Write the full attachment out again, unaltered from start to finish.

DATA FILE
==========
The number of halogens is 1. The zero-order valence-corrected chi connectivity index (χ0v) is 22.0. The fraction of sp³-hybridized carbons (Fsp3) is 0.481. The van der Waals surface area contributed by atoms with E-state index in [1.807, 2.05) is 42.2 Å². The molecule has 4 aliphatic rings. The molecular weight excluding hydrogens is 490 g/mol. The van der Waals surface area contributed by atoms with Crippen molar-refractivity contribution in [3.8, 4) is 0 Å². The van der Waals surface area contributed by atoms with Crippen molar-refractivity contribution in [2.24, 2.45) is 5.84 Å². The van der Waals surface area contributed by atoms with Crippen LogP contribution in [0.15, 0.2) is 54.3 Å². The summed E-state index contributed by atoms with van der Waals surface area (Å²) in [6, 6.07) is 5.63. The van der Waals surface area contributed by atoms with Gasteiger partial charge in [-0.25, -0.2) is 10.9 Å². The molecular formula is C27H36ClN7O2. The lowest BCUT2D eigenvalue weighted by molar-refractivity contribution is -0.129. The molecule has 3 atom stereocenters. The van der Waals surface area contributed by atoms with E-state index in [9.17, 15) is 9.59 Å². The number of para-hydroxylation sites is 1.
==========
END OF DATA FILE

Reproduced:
The number of halogens is 1. The zero-order valence-corrected chi connectivity index (χ0v) is 22.0. The fraction of sp³-hybridized carbons (Fsp3) is 0.481. The van der Waals surface area contributed by atoms with E-state index in [1.807, 2.05) is 42.2 Å². The molecule has 4 aliphatic rings. The molecular weight excluding hydrogens is 490 g/mol. The van der Waals surface area contributed by atoms with Crippen molar-refractivity contribution in [3.8, 4) is 0 Å². The van der Waals surface area contributed by atoms with Crippen molar-refractivity contribution in [2.24, 2.45) is 5.84 Å². The van der Waals surface area contributed by atoms with Crippen LogP contribution in [0.15, 0.2) is 54.3 Å². The summed E-state index contributed by atoms with van der Waals surface area (Å²) in [6, 6.07) is 5.63. The van der Waals surface area contributed by atoms with Gasteiger partial charge in [-0.25, -0.2) is 10.9 Å². The molecular formula is C27H36ClN7O2. The lowest BCUT2D eigenvalue weighted by molar-refractivity contribution is -0.129. The molecule has 3 atom stereocenters. The van der Waals surface area contributed by atoms with E-state index in [9.17, 15) is 9.59 Å². The number of para-hydroxylation sites is 1.